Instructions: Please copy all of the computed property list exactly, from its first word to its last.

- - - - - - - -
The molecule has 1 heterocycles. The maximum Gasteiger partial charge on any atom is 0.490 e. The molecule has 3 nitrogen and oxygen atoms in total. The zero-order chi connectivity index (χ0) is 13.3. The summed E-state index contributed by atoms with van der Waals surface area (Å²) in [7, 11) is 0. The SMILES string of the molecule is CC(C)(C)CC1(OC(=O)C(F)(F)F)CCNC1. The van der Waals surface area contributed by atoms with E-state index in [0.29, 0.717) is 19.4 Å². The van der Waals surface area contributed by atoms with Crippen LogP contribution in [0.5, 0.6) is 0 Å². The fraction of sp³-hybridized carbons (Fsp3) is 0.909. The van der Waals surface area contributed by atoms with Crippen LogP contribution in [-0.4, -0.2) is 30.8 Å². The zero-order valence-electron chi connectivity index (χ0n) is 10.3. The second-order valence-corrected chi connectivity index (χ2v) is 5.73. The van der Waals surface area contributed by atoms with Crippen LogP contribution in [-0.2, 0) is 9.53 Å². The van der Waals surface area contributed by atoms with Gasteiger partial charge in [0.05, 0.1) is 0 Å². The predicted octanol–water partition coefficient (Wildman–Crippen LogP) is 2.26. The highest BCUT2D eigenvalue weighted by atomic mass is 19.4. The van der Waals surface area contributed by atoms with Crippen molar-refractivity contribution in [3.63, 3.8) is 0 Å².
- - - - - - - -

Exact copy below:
The molecule has 1 heterocycles. The maximum Gasteiger partial charge on any atom is 0.490 e. The molecule has 3 nitrogen and oxygen atoms in total. The zero-order chi connectivity index (χ0) is 13.3. The summed E-state index contributed by atoms with van der Waals surface area (Å²) in [7, 11) is 0. The SMILES string of the molecule is CC(C)(C)CC1(OC(=O)C(F)(F)F)CCNC1. The van der Waals surface area contributed by atoms with E-state index in [0.29, 0.717) is 19.4 Å². The van der Waals surface area contributed by atoms with Crippen LogP contribution in [0.5, 0.6) is 0 Å². The fraction of sp³-hybridized carbons (Fsp3) is 0.909. The van der Waals surface area contributed by atoms with Crippen LogP contribution in [-0.4, -0.2) is 30.8 Å². The zero-order valence-electron chi connectivity index (χ0n) is 10.3. The second-order valence-corrected chi connectivity index (χ2v) is 5.73. The van der Waals surface area contributed by atoms with Crippen LogP contribution in [-0.2, 0) is 9.53 Å². The van der Waals surface area contributed by atoms with Gasteiger partial charge in [0.05, 0.1) is 0 Å². The predicted octanol–water partition coefficient (Wildman–Crippen LogP) is 2.26. The highest BCUT2D eigenvalue weighted by atomic mass is 19.4. The van der Waals surface area contributed by atoms with Crippen molar-refractivity contribution in [3.63, 3.8) is 0 Å².